Zhang Peili stands in the cavernous darkness of an old warehouse. Were it not for a thin sliver of light that has crept in through a crack in the door, tracing a faint outline of his stolid figure, we would not be able to see the man revered by some as ‘the father of video art in China’ at all. nor the metal shelves behind him, neatly stacked with transparent plastic cases containing DVDs of his nearly three-decade-long career.
Two years on from a major career retrospective at the Minsheng Art Museum in Shanghai, it is inside this old warehouse that Zhang’s work is being systematically archived for the first time in China, making his weighty body of work available to the public. The laborious undertaking is being made by small non-profit outfit ‘Video Bureau’ – its name a sardonic nod to the fact that there are no state-sanctioned institutions for the preservation of video work in China.
‘Video has revolutionised how we live – how we engage with the world and how we receive and process information,’ enthuses Zhang (pictured). The still image, he says, cannot ‘convey the passing of time’ in the way that video does. This, along with the way that camera-equipped smartphones have democratised video art, is what makes the medium significant. ‘[But] there are only a handful of scholars studying video art in China, and a complete lack of archives. There is more scholarship about Chinese video art abroad than there is in this country. It’s a pity.’ It is in part for this reason that Zhang has agreed to have his work archived on DVD at the Video Bureau, despite acknowledging that a small monitor is no replacement for his monumental site-specific installations.
Zhang began his career as a painter. ‘When I was a student, our choices were confined to oil painting and traditional Chinese painting. Video was not even considered a legitimate medium for art, even though contemporary artists in the West had been experimenting with it for 20 years.’ His first video work, made in 1988, owed as much to happy coincidence as it did to Zhang’s industrious inquisitiveness. At the time, video cameras were hard to come by, and were it not for a friend who worked at the customs bureau serendipitously confiscating one, Zhang would not have been able to create the work at all.
The resulting piece, ‘30 x 30’, is considered the first work of video art in China. ‘At the time, I didn’t even regard it as video art,’ Zhang muses. When we tell him that his career spans the entire history of video art in the country, he gets fidgety. ‘My concern is whether I can convey what I want to through video art, and if not, through what media other than video art I might be able to convey my ideas. Which is not to say that I’ve given up on video art – video art’s still meaningful to me, unlike painting.’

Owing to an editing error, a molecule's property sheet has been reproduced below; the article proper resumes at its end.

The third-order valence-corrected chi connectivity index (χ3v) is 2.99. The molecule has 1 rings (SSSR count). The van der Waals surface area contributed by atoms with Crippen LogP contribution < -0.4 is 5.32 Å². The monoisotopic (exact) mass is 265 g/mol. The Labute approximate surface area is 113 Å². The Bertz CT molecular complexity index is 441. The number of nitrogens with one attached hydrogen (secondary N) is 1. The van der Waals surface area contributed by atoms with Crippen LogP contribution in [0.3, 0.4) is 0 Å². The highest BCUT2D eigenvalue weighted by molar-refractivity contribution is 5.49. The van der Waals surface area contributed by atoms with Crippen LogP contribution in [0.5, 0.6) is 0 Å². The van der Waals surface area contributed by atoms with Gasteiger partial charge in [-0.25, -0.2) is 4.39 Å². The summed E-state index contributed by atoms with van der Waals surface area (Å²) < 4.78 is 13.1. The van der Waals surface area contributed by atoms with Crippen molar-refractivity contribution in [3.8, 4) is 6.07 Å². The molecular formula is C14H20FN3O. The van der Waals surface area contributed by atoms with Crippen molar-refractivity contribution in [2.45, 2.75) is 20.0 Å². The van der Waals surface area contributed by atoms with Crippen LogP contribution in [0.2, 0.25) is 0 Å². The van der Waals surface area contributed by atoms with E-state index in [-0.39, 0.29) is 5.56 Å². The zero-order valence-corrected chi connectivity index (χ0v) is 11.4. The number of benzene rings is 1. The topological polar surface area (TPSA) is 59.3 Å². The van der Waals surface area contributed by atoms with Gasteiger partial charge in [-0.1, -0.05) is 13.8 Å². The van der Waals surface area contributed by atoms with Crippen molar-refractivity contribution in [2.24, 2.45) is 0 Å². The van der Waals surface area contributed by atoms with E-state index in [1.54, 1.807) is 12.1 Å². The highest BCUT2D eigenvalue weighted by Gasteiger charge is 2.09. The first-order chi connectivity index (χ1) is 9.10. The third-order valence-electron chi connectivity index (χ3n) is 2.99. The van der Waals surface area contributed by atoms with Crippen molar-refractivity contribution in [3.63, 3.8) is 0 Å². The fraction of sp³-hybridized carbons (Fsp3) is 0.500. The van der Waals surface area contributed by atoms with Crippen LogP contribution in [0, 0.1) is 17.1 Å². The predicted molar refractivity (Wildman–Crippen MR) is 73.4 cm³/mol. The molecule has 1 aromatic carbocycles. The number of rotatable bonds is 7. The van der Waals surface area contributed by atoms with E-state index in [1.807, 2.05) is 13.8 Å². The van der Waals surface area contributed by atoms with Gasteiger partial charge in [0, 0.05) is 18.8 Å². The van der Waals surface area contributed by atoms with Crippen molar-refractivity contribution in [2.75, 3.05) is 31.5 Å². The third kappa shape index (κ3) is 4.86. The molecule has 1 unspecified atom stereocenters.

The core of Zhang’s continued enthusiasm is, he says, the belief that the meanings of his works do not belong exclusively to him at all. ‘The meaning of a video cannot be said to be subject to the artist’s will,’ he explains, noting that one of the characteristics that distinguishes video art from cinema is a viewer’s ability to walk away from a work at any moment. ‘The artist’s choices are like an empty bowl – the artist gives the viewer a bowl, and it is up to the viewer what “food” they want to fill it with. So at the very least, the viewer shares with the artist the right to create the meaning of a work.’
For Zhang, the archiving of his work at the Video Bureau is simply another part in this process. As we wrap up the interview, the door is pulled closed, and the room is plunged into darkness. We can no longer make out the figure of Zhang Peili. He is enveloped in a fertile darkness that gives life to his fleeting, flickering images.
Zhang Peili reveals the three works he would use as an introduction to his career
‘30 x 30’ (1988)
Single channel. Three hours of the repeated smashing and gluing back together of a mirror that measures 30 inches by 30 inches. ‘For a long time the piece toiled in obscurity. no one understood what I wanted to do. If I had known that that piece would fetch such a high price today, I wouldn’t have sold it so soon!’
‘Uncertain Pleasure’ (1996)
Four channels across 12 screens. The anguished scratching of various body parts in close-up. ‘It doesn’t need lengthy explanations; anyone can respond to the work itself, both physically and culturally. Relatively speaking, it’s a simple work.’
‘A Gust of Wind’ (2008)
Five channels. The destruction of a bourgeois living room, in which visitors can meander among the literal remains of the debris.‘It adopts cinematic techniques and presents a theatrical scene. It emerged from my desire to make a change in video art: I wanted to use a poetic, cinematic language to create my works.’
Interview conducted by Ziren Lin.
is the featured artist at the Video Bureau
until Thursday 26